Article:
Cyanine dyes are a class of organic chromophores well known for their strong light absorption and emission in the visible and near-infrared range. In the past, cyanine dyes have been used as light sensitizer for silver halide photography, in recording media technology or as contrast agent for biological applications. They are currently being investigated in the form of amorphous thin films as active layers for photovoltaic solar cells or light-emitting devices. The optical properties of cyanine molecules are highly anisotropic. They depend on the orientation of the transition dipole moment and the dipole-dipole interactions with neighboring molecules. However, in amorphous films the macroscopic optical properties become isotropic due to the random orientation of individual chromophores. Therefore, controlling the molecular orientation in cyanine thin films by fabricating single crystals could be an important strategy to tune the opto-electronic properties of cyanine-based devices.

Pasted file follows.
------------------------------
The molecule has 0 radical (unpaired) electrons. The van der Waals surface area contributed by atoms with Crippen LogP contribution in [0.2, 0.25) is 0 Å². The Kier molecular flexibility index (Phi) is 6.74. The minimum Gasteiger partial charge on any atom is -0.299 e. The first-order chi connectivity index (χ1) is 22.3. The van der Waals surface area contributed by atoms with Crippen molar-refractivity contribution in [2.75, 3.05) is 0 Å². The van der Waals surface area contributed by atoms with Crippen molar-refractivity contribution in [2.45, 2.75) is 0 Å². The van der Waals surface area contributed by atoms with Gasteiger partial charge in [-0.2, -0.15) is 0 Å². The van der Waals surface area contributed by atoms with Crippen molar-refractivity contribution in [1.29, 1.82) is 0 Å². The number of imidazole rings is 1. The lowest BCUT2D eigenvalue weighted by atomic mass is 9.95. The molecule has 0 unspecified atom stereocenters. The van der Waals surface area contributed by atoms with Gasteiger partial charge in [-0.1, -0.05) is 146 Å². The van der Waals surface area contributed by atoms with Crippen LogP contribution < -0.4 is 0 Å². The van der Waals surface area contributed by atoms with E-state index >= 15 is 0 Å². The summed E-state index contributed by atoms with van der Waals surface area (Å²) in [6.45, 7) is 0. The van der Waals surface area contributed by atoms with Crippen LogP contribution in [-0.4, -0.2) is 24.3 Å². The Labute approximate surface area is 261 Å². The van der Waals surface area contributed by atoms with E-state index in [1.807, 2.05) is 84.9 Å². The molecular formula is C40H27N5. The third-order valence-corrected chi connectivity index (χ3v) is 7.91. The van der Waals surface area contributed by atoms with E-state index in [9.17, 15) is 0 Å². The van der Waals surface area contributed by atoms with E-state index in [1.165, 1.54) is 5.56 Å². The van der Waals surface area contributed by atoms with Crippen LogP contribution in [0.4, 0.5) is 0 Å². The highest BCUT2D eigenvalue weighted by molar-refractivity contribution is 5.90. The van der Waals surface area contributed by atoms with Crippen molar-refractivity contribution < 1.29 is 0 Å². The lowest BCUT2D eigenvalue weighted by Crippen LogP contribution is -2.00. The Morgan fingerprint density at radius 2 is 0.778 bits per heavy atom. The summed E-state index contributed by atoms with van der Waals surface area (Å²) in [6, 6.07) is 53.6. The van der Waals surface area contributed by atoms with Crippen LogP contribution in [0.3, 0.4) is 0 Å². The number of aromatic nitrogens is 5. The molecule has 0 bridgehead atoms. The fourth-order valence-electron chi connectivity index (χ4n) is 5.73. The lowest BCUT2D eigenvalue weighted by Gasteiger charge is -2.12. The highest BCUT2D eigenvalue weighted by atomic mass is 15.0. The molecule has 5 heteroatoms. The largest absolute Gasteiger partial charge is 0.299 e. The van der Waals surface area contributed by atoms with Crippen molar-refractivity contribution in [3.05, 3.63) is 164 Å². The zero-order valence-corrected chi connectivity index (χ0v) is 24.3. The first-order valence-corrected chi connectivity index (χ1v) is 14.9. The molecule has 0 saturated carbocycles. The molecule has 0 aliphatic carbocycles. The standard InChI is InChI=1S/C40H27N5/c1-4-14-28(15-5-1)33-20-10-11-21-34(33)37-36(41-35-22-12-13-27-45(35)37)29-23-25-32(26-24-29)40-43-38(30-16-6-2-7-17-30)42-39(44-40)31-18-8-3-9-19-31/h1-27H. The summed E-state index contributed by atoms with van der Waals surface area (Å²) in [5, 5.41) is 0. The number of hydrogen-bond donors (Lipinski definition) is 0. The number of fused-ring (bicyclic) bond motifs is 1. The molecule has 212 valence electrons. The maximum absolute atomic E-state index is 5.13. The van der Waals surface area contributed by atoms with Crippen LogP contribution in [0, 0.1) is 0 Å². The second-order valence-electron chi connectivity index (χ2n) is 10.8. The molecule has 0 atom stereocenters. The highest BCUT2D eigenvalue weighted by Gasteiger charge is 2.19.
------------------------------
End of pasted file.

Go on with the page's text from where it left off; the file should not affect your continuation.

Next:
In this work we fabricate single crystals of the dye 1,1’-diethyl-3,3,3’,3’-tetramethylcarbocyanine perchlorate directly on substrates through a solution-based process. The single crystals show a platelet morphology making them potentially interesting for use in thin film devices. Using X-ray crystallography, we show that the structure is made of strongly interacting molecular layers, each displaying a different herringbone-type arrangement. This leads to the splitting and polarization of the optical absorption bands through excitonic coupling of the transition dipole moments of the chromophores. Additionally we also measure the photoluminescence of single crystals which can also be related to the crystal structure. We show that compared to amorphous film, the crystals exhibit an additional intense emission peak. The experimental results are compared to theoretical calculations and a good correlation is found. In addition, the theoretical approach allows pinpointing specific molecular exciton contribution to the different spectroscopic bands.
With this work we demonstrate a simple method to fabricate thin film crystals and provide new insights in the photo-physics of cyanine dyes which opens the way for applications in optoelectronic devices.